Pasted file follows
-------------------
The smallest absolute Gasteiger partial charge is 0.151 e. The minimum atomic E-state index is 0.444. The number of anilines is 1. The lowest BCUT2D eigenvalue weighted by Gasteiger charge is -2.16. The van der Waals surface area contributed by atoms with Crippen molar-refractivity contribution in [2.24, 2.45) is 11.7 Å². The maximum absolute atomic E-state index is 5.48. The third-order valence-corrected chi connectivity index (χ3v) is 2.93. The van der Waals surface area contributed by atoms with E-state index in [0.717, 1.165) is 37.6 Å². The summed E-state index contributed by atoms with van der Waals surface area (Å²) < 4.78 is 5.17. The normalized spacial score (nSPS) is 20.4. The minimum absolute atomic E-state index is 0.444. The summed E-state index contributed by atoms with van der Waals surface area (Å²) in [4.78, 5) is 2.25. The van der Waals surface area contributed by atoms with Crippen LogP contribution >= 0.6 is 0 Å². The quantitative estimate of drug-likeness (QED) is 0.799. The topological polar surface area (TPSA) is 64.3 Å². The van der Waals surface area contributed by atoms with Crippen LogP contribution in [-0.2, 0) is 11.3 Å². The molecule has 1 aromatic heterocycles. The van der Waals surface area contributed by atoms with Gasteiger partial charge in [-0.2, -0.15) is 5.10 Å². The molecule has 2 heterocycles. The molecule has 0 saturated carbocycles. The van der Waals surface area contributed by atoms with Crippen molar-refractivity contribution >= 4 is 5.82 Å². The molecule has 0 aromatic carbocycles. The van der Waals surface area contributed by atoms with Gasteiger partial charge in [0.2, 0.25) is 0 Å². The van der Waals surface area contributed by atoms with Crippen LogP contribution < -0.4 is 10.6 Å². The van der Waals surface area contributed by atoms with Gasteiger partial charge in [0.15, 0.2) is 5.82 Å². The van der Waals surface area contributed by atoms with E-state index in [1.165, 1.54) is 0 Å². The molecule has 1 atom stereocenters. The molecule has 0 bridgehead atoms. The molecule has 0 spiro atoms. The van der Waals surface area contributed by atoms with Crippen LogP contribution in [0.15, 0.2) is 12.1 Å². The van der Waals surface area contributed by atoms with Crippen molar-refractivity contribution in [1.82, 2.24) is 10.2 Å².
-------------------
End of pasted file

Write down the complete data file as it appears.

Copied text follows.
The smallest absolute Gasteiger partial charge is 0.151 e. The minimum atomic E-state index is 0.444. The number of anilines is 1. The lowest BCUT2D eigenvalue weighted by Gasteiger charge is -2.16. The van der Waals surface area contributed by atoms with Crippen molar-refractivity contribution in [2.24, 2.45) is 11.7 Å². The maximum absolute atomic E-state index is 5.48. The third-order valence-corrected chi connectivity index (χ3v) is 2.93. The van der Waals surface area contributed by atoms with E-state index in [0.717, 1.165) is 37.6 Å². The summed E-state index contributed by atoms with van der Waals surface area (Å²) < 4.78 is 5.17. The normalized spacial score (nSPS) is 20.4. The minimum absolute atomic E-state index is 0.444. The summed E-state index contributed by atoms with van der Waals surface area (Å²) in [4.78, 5) is 2.25. The van der Waals surface area contributed by atoms with Crippen LogP contribution >= 0.6 is 0 Å². The quantitative estimate of drug-likeness (QED) is 0.799. The topological polar surface area (TPSA) is 64.3 Å². The van der Waals surface area contributed by atoms with Crippen LogP contribution in [-0.2, 0) is 11.3 Å². The molecule has 1 aromatic heterocycles. The van der Waals surface area contributed by atoms with Gasteiger partial charge in [-0.2, -0.15) is 5.10 Å². The molecule has 2 heterocycles. The molecule has 0 saturated carbocycles. The van der Waals surface area contributed by atoms with Crippen molar-refractivity contribution >= 4 is 5.82 Å². The molecule has 0 aromatic carbocycles. The van der Waals surface area contributed by atoms with Gasteiger partial charge in [0.2, 0.25) is 0 Å². The van der Waals surface area contributed by atoms with Crippen LogP contribution < -0.4 is 10.6 Å². The van der Waals surface area contributed by atoms with Gasteiger partial charge in [0.15, 0.2) is 5.82 Å². The van der Waals surface area contributed by atoms with E-state index in [1.165, 1.54) is 0 Å². The molecule has 1 atom stereocenters. The molecule has 0 bridgehead atoms. The molecule has 0 spiro atoms. The van der Waals surface area contributed by atoms with Crippen LogP contribution in [0.15, 0.2) is 12.1 Å². The van der Waals surface area contributed by atoms with Crippen molar-refractivity contribution in [1.82, 2.24) is 10.2 Å².